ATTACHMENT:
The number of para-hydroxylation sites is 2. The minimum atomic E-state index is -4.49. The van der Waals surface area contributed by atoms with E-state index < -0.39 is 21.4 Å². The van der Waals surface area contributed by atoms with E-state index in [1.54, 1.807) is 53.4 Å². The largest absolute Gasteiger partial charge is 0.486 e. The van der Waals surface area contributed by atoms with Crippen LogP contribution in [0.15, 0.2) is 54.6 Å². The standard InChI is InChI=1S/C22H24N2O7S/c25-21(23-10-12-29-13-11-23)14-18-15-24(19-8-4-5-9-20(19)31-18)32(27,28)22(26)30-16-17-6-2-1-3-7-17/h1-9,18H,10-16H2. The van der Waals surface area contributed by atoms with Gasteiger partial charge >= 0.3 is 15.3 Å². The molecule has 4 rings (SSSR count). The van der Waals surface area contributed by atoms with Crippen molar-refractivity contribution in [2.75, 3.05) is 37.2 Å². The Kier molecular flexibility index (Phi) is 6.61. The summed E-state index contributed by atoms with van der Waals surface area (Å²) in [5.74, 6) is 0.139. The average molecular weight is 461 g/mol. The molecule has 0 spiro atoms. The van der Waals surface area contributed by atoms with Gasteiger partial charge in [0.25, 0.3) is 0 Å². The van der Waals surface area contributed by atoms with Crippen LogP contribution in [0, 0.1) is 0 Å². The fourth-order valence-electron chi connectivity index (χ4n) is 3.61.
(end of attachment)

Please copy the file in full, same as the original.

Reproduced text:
The number of para-hydroxylation sites is 2. The minimum atomic E-state index is -4.49. The van der Waals surface area contributed by atoms with E-state index < -0.39 is 21.4 Å². The van der Waals surface area contributed by atoms with E-state index in [1.54, 1.807) is 53.4 Å². The largest absolute Gasteiger partial charge is 0.486 e. The van der Waals surface area contributed by atoms with Crippen LogP contribution in [0.15, 0.2) is 54.6 Å². The standard InChI is InChI=1S/C22H24N2O7S/c25-21(23-10-12-29-13-11-23)14-18-15-24(19-8-4-5-9-20(19)31-18)32(27,28)22(26)30-16-17-6-2-1-3-7-17/h1-9,18H,10-16H2. The van der Waals surface area contributed by atoms with Gasteiger partial charge >= 0.3 is 15.3 Å². The molecule has 4 rings (SSSR count). The van der Waals surface area contributed by atoms with Crippen molar-refractivity contribution in [2.75, 3.05) is 37.2 Å². The Kier molecular flexibility index (Phi) is 6.61. The summed E-state index contributed by atoms with van der Waals surface area (Å²) in [5.74, 6) is 0.139. The average molecular weight is 461 g/mol. The molecule has 0 spiro atoms. The van der Waals surface area contributed by atoms with Gasteiger partial charge in [0.25, 0.3) is 0 Å². The van der Waals surface area contributed by atoms with Crippen LogP contribution in [0, 0.1) is 0 Å². The fourth-order valence-electron chi connectivity index (χ4n) is 3.61.